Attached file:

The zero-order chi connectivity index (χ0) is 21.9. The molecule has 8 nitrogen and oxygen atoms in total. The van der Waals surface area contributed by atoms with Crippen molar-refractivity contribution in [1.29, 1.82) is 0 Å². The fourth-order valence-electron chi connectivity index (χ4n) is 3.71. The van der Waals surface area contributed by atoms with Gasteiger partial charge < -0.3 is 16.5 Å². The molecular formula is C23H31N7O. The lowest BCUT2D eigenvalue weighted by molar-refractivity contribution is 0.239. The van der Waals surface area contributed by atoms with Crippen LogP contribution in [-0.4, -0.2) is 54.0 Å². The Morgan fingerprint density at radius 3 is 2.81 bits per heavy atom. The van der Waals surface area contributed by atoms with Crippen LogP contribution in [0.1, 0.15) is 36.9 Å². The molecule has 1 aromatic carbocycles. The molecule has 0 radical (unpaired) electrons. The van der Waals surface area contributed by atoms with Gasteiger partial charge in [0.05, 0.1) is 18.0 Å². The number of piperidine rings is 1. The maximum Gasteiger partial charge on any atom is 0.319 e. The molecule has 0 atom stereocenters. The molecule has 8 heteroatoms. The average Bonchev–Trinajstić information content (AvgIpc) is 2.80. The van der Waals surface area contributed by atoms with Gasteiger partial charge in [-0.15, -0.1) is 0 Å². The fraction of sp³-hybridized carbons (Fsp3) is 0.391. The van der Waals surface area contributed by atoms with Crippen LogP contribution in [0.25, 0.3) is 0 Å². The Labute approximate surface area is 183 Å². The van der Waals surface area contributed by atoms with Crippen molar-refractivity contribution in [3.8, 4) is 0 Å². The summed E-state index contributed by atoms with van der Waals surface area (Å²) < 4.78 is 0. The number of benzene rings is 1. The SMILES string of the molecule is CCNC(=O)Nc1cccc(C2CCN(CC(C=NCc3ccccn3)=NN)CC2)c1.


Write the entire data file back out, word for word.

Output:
The zero-order chi connectivity index (χ0) is 21.9. The molecule has 8 nitrogen and oxygen atoms in total. The van der Waals surface area contributed by atoms with Crippen molar-refractivity contribution in [1.29, 1.82) is 0 Å². The fourth-order valence-electron chi connectivity index (χ4n) is 3.71. The van der Waals surface area contributed by atoms with Gasteiger partial charge < -0.3 is 16.5 Å². The molecular formula is C23H31N7O. The lowest BCUT2D eigenvalue weighted by molar-refractivity contribution is 0.239. The van der Waals surface area contributed by atoms with Crippen LogP contribution in [-0.4, -0.2) is 54.0 Å². The Morgan fingerprint density at radius 3 is 2.81 bits per heavy atom. The van der Waals surface area contributed by atoms with Crippen LogP contribution in [0.1, 0.15) is 36.9 Å². The molecule has 1 aromatic carbocycles. The molecule has 0 radical (unpaired) electrons. The van der Waals surface area contributed by atoms with Gasteiger partial charge in [0.05, 0.1) is 18.0 Å². The number of piperidine rings is 1. The maximum Gasteiger partial charge on any atom is 0.319 e. The molecule has 0 atom stereocenters. The molecule has 8 heteroatoms. The average Bonchev–Trinajstić information content (AvgIpc) is 2.80. The van der Waals surface area contributed by atoms with Gasteiger partial charge in [-0.15, -0.1) is 0 Å². The fraction of sp³-hybridized carbons (Fsp3) is 0.391. The van der Waals surface area contributed by atoms with Crippen LogP contribution in [0.25, 0.3) is 0 Å². The Labute approximate surface area is 183 Å². The van der Waals surface area contributed by atoms with Crippen molar-refractivity contribution in [3.8, 4) is 0 Å². The summed E-state index contributed by atoms with van der Waals surface area (Å²) < 4.78 is 0. The number of benzene rings is 1. The SMILES string of the molecule is CCNC(=O)Nc1cccc(C2CCN(CC(C=NCc3ccccn3)=NN)CC2)c1.